Pulp Perros

A dog is a man's best friend. They fetch our slippers, come when called, obey our commands and sometimes, it seems, read our moods from our scent and slouch. And we pay dogs back for it--with trips to the woods for hunting and trips to the groomer for a pedicure. Dogs and man have become close. So close, in fact, that in the sublime Amores Perros the tragic, lovesick characters begin meet their canine equivalents.

With loose grammatical guidelines, the English-subtitled film's title translates to "Love's a bitch"--An exceptionally apt title for a film that intricately weaves three plot lines, a la Pulp Fiction, into a larger tale of love, loss and betrayal. Unlike other Pulp Fiction clones, Amores Perros leaves out the rapid-fire, wholly unbelievable Tarantino-style talk. It's a relief; and it's shockingly real.

Opening with a daredevil car chase through the streets of Mexico City, we meet Octavio. His dog, Cofi, is lying on the back seat of his car, bleeding from a wound. Running from gun-toting lowlifes, Octavio ponders to a companion how he got in this mess. In his attempt to outmaneuver his pursuers, Octavio runs a red light, totaling his auto and the car of Valeria, who was out for a drive with her own dog. Witnessing the accident is El Chivo (The Goat), a mysterious homeless man who pushes a cart through the town, followed by a large pack of his own stray dogs.

From that point the story moves forward and backward in time, cruising through the lives of the three central characters.

In the first subplot, we learn that Octavio is in love with Susana, the wife of his thieving, philandering brother. To win her love, Octavio tries to earn money for her-by entering Cofi into bloodthirsty dogfights.

As he slowly buys her affection, and as Cofi becomes more vicious in the ring, Octavio grows ruthless--he orders his brother to be beaten to a bloody mess and he sexually assaults Susana. Director Alejandro Gonzalez Inarritu and writer Guillermo Arriaga are not saying that people influence their dogs, but that our dogs eventually seem to influence us. For Octavio, love of Susana changes from juvenile infatuation to animal-like lust. This leads him to kill a man and take part in the car chase.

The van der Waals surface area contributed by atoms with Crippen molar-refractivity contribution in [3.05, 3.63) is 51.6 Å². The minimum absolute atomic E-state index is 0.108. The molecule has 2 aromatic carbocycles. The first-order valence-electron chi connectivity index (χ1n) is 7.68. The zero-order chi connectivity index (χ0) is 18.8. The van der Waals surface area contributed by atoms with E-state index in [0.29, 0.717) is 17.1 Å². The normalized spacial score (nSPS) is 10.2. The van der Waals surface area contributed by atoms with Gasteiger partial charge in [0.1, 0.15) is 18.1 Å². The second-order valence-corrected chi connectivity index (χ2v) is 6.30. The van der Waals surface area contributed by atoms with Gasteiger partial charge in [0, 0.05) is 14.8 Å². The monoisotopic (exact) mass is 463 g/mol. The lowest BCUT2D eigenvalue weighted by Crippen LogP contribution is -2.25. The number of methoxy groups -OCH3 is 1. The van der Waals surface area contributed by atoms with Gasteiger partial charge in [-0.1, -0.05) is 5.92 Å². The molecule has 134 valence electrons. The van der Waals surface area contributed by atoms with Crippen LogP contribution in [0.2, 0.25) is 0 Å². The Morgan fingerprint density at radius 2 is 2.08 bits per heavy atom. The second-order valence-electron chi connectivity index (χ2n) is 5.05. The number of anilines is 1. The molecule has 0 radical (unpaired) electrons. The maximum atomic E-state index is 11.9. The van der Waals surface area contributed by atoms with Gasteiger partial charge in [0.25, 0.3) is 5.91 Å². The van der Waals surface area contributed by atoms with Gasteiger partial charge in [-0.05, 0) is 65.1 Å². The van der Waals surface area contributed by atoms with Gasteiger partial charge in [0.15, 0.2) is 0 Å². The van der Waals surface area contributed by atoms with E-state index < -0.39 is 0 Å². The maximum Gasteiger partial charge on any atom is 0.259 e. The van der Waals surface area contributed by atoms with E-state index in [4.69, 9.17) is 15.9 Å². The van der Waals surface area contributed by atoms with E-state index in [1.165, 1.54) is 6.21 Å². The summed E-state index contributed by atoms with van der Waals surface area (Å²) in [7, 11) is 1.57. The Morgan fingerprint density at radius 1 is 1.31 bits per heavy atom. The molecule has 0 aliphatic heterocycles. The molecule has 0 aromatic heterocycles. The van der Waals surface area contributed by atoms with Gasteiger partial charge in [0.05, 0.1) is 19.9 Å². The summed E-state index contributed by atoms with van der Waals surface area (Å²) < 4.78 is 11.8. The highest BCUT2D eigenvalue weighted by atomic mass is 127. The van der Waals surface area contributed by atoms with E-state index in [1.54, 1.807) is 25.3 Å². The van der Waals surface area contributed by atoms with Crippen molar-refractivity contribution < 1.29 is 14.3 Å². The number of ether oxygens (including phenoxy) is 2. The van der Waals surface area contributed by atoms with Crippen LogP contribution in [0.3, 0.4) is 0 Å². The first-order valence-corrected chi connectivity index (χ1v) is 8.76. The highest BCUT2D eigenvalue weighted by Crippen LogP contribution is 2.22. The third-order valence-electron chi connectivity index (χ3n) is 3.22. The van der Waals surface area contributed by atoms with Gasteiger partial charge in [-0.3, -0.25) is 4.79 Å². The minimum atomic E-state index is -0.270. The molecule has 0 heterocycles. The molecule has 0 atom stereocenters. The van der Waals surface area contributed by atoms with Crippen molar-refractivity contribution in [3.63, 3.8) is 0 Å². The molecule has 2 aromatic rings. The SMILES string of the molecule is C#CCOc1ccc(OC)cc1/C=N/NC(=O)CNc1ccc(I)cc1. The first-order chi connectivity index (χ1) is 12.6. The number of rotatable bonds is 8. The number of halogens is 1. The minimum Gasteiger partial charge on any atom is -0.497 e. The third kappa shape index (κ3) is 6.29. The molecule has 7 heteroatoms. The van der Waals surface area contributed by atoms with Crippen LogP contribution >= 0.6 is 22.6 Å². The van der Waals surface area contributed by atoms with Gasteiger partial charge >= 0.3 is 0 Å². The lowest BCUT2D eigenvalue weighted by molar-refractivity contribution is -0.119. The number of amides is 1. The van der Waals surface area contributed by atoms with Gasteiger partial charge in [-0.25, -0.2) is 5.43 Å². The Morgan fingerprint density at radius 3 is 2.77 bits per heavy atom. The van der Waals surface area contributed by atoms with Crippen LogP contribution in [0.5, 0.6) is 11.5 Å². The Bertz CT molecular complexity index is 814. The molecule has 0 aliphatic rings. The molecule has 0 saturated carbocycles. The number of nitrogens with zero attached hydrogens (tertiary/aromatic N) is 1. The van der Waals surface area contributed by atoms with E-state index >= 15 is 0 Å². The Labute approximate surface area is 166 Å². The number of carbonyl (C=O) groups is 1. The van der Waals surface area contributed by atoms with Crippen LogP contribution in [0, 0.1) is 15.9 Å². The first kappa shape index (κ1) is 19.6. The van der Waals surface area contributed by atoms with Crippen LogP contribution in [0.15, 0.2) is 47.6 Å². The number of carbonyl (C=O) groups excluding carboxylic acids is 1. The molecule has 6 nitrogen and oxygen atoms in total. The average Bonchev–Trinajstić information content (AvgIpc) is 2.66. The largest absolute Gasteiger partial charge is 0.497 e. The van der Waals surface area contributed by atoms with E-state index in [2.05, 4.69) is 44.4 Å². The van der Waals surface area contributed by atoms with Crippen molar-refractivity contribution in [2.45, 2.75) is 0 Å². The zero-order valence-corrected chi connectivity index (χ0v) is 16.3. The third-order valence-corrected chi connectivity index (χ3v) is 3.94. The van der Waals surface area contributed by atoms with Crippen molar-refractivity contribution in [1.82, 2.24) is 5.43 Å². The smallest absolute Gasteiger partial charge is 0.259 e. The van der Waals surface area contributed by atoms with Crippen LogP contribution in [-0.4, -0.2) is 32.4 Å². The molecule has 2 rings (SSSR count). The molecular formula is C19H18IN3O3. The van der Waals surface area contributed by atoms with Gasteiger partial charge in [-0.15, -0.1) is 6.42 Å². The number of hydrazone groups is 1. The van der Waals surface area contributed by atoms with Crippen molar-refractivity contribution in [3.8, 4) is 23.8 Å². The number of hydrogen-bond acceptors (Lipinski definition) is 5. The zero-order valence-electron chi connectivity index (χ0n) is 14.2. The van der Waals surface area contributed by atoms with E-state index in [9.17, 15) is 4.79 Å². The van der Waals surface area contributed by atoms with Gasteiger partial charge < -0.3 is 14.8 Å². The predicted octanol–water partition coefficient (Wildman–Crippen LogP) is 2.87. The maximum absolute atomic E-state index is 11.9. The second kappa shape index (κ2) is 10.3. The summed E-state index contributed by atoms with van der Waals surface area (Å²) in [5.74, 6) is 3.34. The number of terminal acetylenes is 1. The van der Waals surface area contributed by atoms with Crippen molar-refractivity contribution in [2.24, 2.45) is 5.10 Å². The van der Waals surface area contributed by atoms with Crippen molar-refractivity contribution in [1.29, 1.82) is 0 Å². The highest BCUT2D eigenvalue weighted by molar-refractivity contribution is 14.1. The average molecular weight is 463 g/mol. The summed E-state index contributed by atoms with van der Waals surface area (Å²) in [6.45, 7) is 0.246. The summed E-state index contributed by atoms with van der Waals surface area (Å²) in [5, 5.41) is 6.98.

Valeria, a gorgeous perfume model, suffers massive leg injuries from the car accident, but the wounds are not what cripple her. Her dog, Richie, falls into a hole in the floor of her apartment and becomes trapped between the floorboards, along with a few thousand rats.

She spends all her time waiting for her dog to crawl out of the floor, exhibiting the ensnared feeling. Her older boyfriend, Daniel, can only watch. Even after Richie is rescued, Valeria will not be the same.

I will not reveal much about the story of El Chivo. His comes last in the film and inevitably ties up all the loose ends. Let me just say that the actor playing El Chivo, Emilio Echevarria, pulls off a tremendous performance. We slowly learn that his character is by far the most troubled of the three, and it only gets worse when he rescues Cofi from the scene of the accident.

In the end, the film is not about the people-as-dogs metaphor as much as it is about how people, like dogs, can express the emotion of love so wrongfully that it can cause great pain and lead us to doing horrific things. The theme is not new, but there is something so real in Amores Perros' telling of this story that haunts the viewer long after the credits roll.

Lastly, this film is rated R for a reason. The dogfighting scenes are very graphic, and while the Humane Society's stamp of approval shows up in the end titles, the blood and the reality of this movie are not for the mildly squeamish.


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